Lawyers for the U.S. and
The U.S. sued
The suit by Manhattan U.S. Attorney
At a hearing yesterday, attorneys for both sides told U.S. District Judge
Furman warned lawyers that he wouldn’t give them a four-month extension to collect evidence because they'd agreed on their own to pause the process. The judge said he considered a two-month extension a "gift" to the parties.
"I'm going to give you two months," Furman said, according to a transcript of the hearing. "You did this at your peril, as far as I'm concerned. And had you asked me four months ago for leave to do this, I might have had a different view, but having taken this upon yourselves, you took the chance and you’re going to suffer some consequences."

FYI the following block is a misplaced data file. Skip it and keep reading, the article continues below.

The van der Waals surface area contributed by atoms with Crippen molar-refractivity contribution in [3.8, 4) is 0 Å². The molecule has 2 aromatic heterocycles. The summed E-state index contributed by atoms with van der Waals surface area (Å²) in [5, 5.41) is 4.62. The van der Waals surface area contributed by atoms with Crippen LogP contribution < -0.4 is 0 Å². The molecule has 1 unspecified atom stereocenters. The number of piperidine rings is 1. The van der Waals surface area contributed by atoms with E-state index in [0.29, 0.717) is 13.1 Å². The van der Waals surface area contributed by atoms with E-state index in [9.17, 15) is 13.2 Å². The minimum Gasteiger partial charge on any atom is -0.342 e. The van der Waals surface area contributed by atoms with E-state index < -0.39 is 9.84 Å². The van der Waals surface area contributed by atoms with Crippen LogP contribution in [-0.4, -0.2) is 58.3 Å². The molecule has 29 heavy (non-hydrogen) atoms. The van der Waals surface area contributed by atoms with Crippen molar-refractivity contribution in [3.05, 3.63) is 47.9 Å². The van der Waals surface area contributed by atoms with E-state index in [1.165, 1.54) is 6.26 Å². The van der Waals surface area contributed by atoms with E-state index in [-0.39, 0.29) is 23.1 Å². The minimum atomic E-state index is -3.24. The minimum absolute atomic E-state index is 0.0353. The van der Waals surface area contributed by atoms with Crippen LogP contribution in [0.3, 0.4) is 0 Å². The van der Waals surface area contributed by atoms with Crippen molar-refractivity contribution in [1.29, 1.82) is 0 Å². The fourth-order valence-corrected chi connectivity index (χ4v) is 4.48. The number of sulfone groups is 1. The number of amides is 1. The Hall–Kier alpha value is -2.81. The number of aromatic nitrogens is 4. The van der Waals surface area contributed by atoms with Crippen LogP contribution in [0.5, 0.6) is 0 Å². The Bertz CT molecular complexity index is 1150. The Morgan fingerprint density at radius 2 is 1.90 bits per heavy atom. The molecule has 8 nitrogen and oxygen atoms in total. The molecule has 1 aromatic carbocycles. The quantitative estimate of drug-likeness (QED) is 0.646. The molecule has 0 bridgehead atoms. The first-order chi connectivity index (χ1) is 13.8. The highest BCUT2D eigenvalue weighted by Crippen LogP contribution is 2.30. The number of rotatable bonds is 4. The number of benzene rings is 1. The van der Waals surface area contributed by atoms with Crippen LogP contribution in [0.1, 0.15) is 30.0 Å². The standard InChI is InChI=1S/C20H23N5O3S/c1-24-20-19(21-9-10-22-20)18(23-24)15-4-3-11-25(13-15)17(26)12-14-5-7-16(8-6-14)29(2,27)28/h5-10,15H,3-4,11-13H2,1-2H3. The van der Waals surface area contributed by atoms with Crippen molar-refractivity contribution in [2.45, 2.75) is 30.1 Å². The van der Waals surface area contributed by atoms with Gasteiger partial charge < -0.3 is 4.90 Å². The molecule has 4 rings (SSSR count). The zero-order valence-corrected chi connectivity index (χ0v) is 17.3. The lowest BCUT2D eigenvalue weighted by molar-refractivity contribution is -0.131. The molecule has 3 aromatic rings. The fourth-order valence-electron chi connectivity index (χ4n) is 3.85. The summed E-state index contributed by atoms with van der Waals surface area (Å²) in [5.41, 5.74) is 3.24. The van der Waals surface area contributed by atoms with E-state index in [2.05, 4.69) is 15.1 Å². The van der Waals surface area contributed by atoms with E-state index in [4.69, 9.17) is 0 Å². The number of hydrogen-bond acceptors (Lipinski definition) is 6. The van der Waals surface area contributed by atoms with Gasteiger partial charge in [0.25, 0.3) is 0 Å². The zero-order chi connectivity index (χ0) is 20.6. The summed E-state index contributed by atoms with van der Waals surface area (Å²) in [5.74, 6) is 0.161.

"Our good-faith efforts to work with the federal government on a possible resolution of the complaint have not yet resulted in a settlement," Goyda said in a statement. "We will move forward with presenting our case in support of our prudent and responsible FHA lending practices."
Furman last year dismissed some claims because the government filed them too late. The bank had sought dismissal of the entire case.
The FHA program enabled the bank to certify loans for government insurance without prior agency approval.
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